That’s not the only political threat on the horizon. The last time the US saw an inflationary wave of this amplitude, the Federal Reserve under Paul Volcker had to raise interest rates far into double digits to tame it. That created a harsh recession — two, actually — and the Fed has become aware of the need for decisive intervention in this instance. Belatedly, but at least they’re awake now:

On Tuesday, Chair Jerome Powell told Congress that the Federal Reserve was prepared to accelerate the interest rate hikes it plans to begin this year if it deems it necessary to curb high inflation. Fed officials have estimated that they will raise their benchmark short-term rate, now pegged near zero, three times this year. Many economists envision as many as four Fed rate hikes in 2022.

Those rate increases would likely increase borrowing costs for home and auto purchases as well as for business loans, potentially slowing the economy. The rate hikes also mark a sharp reversal in policy by Fed policymakers, who as recently as September had been split over whether to raise rates even once this year. The Fed is also rapidly ending its monthly bond purchases, which were intended to lower longer-term interest rates to encourage borrowing and spending.

Needless to say, a Fed-initiated recession to tame inflation won’t be greeted warmly by the people who bought into Biden’s claims on inflation just six months ago:

That was about the same time, perhaps even the same week, that Biden told people that no serious analyst thought a US withdrawal from Afghanistan would precipitate an immediate Taliban takeover. Biden’s definition of “serious” apparently entirely relates to agreement with his own opinion. Now, the Fed has to get actually serious, and that may well cause a recession right in the middle of a midterm cycle that already looks poised to punish Biden as it is.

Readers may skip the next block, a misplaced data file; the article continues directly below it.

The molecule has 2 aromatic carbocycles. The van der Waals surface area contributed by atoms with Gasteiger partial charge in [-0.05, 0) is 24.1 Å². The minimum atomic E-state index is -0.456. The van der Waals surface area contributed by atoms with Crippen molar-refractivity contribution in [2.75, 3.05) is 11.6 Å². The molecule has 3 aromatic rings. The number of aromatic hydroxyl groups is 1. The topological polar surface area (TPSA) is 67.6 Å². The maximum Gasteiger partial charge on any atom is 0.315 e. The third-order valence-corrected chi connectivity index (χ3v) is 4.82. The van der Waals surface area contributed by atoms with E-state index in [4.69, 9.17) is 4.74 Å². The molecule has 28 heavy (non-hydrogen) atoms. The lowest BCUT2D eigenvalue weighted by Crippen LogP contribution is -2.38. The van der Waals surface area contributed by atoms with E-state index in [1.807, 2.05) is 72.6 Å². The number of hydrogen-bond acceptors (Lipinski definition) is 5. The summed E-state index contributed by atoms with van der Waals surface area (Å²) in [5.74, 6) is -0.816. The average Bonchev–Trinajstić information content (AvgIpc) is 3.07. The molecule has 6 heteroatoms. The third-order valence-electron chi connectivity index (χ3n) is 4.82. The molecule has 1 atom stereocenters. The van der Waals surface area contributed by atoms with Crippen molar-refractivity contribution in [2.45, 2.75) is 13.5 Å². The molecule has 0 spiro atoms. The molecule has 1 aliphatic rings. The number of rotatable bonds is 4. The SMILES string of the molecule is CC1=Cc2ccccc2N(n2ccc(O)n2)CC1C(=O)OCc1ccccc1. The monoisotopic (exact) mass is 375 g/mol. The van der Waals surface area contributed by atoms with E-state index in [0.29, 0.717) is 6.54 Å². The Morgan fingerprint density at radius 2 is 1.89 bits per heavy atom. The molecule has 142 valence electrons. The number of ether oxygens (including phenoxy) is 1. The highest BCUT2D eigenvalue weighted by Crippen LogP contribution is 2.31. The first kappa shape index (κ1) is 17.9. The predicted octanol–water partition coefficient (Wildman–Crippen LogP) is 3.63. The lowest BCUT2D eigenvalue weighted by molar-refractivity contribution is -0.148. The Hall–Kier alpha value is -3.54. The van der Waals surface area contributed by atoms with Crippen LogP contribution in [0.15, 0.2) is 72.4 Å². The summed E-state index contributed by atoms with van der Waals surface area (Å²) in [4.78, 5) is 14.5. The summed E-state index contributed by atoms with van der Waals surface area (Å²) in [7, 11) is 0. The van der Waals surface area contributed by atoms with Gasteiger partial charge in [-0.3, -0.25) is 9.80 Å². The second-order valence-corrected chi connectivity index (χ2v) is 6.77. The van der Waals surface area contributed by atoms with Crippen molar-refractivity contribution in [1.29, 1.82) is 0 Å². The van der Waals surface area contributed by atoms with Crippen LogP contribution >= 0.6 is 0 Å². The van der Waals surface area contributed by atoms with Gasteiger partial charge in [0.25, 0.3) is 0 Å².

This is the bigger issue for Biden, and it’s one that started in earnest shortly after both statements. Biden keeps either lying or demonstrating his complete lack of understanding on major issues, and that dishonesty/incompetency keeps translating into disasters. Afghanistan’s collapse led to the US abandoning Americans behind Taliban control. Biden’s spending spree in March led directly to the triggering of this inflationary wave, even if its root causes go back to the Obama administration. Biden promised repeatedly to deliver massive testing capacity in this pandemic, and yet this Omicron wave has caught his administration empty-handed despite having almost a full year to work on that issue.

Biden has trapped himself in a confidence-crisis cascade by repeatedly demonstrating his incompetency at this job. Issues like COVID policies and inflation hit American households on a daily basis, and every single one of these reports adds to the impression that Biden is in so far over his head that a rescuer would need a diving bell to find him. And rather than focus on fixing these issues with daily impacts on all American households, Biden’s off in Georgia slapping the podium over a Senate rule that he abided for more than 40 years just because it’s stopping radical legislation in the upper chamber — radical legislation that has nothing to do with the pain Americans feel on a daily basis.

In that, we have no modern parallel. Even Jimmy Carter was more self-aware and responsive in the late 1970s than Biden is now.